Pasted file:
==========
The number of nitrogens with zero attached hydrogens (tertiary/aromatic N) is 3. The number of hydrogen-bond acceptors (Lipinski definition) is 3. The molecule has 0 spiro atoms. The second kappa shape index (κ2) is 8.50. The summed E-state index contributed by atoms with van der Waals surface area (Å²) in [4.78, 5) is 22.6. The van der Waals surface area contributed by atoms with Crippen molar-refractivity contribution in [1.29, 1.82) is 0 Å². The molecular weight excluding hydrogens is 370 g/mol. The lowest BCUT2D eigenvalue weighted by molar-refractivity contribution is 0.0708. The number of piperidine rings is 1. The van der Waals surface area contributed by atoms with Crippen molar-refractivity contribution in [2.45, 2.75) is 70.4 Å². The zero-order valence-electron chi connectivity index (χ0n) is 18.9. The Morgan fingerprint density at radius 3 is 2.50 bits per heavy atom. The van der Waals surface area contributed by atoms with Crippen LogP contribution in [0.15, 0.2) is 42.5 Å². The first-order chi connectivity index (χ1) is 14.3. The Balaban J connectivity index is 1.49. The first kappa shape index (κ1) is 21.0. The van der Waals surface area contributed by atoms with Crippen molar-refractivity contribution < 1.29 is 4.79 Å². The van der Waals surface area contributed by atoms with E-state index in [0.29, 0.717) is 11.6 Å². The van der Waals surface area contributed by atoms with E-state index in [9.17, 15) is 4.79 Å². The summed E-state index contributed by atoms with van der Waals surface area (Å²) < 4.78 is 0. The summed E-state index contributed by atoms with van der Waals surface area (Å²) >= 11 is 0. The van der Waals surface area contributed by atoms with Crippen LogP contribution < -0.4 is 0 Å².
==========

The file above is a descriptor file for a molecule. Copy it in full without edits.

The number of nitrogens with zero attached hydrogens (tertiary/aromatic N) is 3. The number of hydrogen-bond acceptors (Lipinski definition) is 3. The molecule has 0 spiro atoms. The second kappa shape index (κ2) is 8.50. The summed E-state index contributed by atoms with van der Waals surface area (Å²) in [4.78, 5) is 22.6. The van der Waals surface area contributed by atoms with Crippen molar-refractivity contribution in [1.29, 1.82) is 0 Å². The molecular weight excluding hydrogens is 370 g/mol. The lowest BCUT2D eigenvalue weighted by molar-refractivity contribution is 0.0708. The number of piperidine rings is 1. The van der Waals surface area contributed by atoms with Crippen molar-refractivity contribution in [2.45, 2.75) is 70.4 Å². The zero-order valence-electron chi connectivity index (χ0n) is 18.9. The Morgan fingerprint density at radius 3 is 2.50 bits per heavy atom. The van der Waals surface area contributed by atoms with Crippen LogP contribution in [0.15, 0.2) is 42.5 Å². The first-order chi connectivity index (χ1) is 14.3. The Balaban J connectivity index is 1.49. The first kappa shape index (κ1) is 21.0. The van der Waals surface area contributed by atoms with Crippen molar-refractivity contribution < 1.29 is 4.79 Å². The van der Waals surface area contributed by atoms with E-state index in [0.29, 0.717) is 11.6 Å². The van der Waals surface area contributed by atoms with E-state index in [9.17, 15) is 4.79 Å². The summed E-state index contributed by atoms with van der Waals surface area (Å²) < 4.78 is 0. The summed E-state index contributed by atoms with van der Waals surface area (Å²) >= 11 is 0. The van der Waals surface area contributed by atoms with Crippen LogP contribution < -0.4 is 0 Å².